Read herehere

and here.

But, sounds like she got screwed.

Yesterday, Prather wrote a lengthy screed on her Facebook page lamenting the pitiful state of journalism,

My week was made even crazier by a reporter who re-taught me the meaning of “out of context”. For those who read it, the LA Times article was a major disappointment — and caused some people extra angst which is not needed right now.

It is sad to me that the article was written in a way that invoked more fear in people. The reason I talk about science with the public is to alleviate fear–not spread it. Words in the article like “dangerous” and “fear” were used to describe how I supposedly felt-but these were not my words. Our interview was not an interview of “fear”–it was an interview discussing things to help the public be more careful and a new research project. Now the story has evolved to headlines like “Scientist says coronavirus is at the beach”–this is not something I said nor is it in the article. We are in a new world of journalism — one that I will be careful about ever engaging in again.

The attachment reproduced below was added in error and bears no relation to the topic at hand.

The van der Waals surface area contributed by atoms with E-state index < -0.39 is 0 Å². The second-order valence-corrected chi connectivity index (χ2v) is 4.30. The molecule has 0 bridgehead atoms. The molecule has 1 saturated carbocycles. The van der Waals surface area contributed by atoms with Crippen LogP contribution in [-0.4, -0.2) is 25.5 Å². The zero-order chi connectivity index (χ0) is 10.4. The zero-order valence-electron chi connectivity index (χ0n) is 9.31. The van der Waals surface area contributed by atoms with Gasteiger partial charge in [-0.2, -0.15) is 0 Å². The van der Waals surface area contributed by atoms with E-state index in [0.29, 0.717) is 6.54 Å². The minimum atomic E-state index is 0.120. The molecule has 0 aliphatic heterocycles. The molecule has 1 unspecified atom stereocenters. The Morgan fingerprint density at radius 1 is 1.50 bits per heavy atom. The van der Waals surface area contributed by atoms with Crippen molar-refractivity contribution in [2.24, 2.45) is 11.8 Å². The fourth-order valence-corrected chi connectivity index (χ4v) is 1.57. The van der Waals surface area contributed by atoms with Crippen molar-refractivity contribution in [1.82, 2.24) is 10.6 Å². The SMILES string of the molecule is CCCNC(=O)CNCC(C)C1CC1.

And that quote about not going in the ocean for a million bucks? Prather was talking about sewage.

In another part of the conversation, we discussed all of the pollution run-off that gets into the ocean especially after the rains we have had. It is well documented that our oceans become polluted at times–many here in SD are quite polluted now. There is also sewage in the ocean. The point I was trying to make was I would not go in the ocean (here in SD) where it is polluted right now nor would I go to the crowded beaches. As I suspected would happen that quote about not going in the ocean has now been used for many headlines around the world–turns out it was excellent “clickbait”.

Read whole thing here.